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Demand Democracy at the CLC

This dispute is about the governance of the Canadian Labour Congress and its failure to prevent attacks on workers from their U.S.- based unions. The Canadian Labour Congress (CLC) has rules in place to ensure workers have democratic rights, and that Canadian members of U.S. unions have clear autonomy. Unfortunately, this is not being followed or respected. Unifor is gravely concerned with U.S.- based unions trampling on the rights of workers and has made the decision to disaffiliate.

For the last year, Unifor has loudly voiced concerns about US-based unions and the heavy-handed tactics these unions have taken to suppress the democratic will of Canadian locals and members. Unifor took these concerns directly to the CLC. To date these calls have been ignored by affiliates of the CLC and there has been no concrete action.

In January of 2017 Unifor was vocal about the trusteeship of Local 113 of the ATU. Our union’s opposition at that time and still today is a principled one: Unifor is opposed to any union that threatens, harasses, intimidates, or silences workers for simply asserting their democratic rights and autonomy from U.S. based unions.

When workers turned to the CLC for support, they have been met by silence, despite Article 26 of the CLC constitution that is supposed to protect the rights of workers in Canada who are members of U.S.-based unions.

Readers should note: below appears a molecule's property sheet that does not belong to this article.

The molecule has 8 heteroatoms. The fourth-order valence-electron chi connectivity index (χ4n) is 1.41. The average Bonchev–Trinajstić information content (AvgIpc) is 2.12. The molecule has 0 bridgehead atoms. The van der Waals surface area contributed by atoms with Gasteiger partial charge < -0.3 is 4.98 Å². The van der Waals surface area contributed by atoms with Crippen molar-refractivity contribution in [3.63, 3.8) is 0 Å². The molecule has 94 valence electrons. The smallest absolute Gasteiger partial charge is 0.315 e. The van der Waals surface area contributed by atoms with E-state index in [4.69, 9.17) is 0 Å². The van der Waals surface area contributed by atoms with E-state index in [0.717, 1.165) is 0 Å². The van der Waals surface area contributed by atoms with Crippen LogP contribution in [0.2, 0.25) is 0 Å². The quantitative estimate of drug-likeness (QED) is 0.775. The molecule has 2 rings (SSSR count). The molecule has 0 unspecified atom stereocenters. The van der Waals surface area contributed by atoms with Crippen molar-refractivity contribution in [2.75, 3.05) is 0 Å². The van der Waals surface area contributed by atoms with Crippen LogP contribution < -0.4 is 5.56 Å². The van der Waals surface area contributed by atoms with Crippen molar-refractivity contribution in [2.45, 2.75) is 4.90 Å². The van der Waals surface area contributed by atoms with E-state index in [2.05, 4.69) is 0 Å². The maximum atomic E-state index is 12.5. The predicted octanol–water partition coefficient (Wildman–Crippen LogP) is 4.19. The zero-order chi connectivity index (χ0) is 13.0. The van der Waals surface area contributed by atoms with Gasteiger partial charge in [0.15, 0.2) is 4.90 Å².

In addition to the lack of action to defend the democratic rights of workers in Canada, there has been an ineffective application of Article 4 of the CLC constitution. Article 4 outlines a democratic process for workers to change unions, but it is not enforced. Affiliates agreed to it, but, in practice, do not grant workers those rights. Instead, as is currently happening to UNITE HERE Local 75, the U.S.-based union will force trusteeship, appropriate Local resources, and remove Local executives, stewards, and staff if they dissent.

This is unfair, it’s undemocratic and it’s not putting the needs of workers’ rights first. But affiliates of the CLC have the power to change it. The CLC must change to be a true defender of workers' rights, even when it is difficult.

Given all of this and our desire for immediate change to defend workers in Canada from U.S.- based bullies, our union made a decision it will no longer participate in the CLC.

This decision is a principled one. It’s about holding others accountable for not putting principles into practice. Unifor’s leadership believes strongly that in order to make things better for workers there is a need to advance this issue now in the hopes that there will be a stronger labour movement in Canada.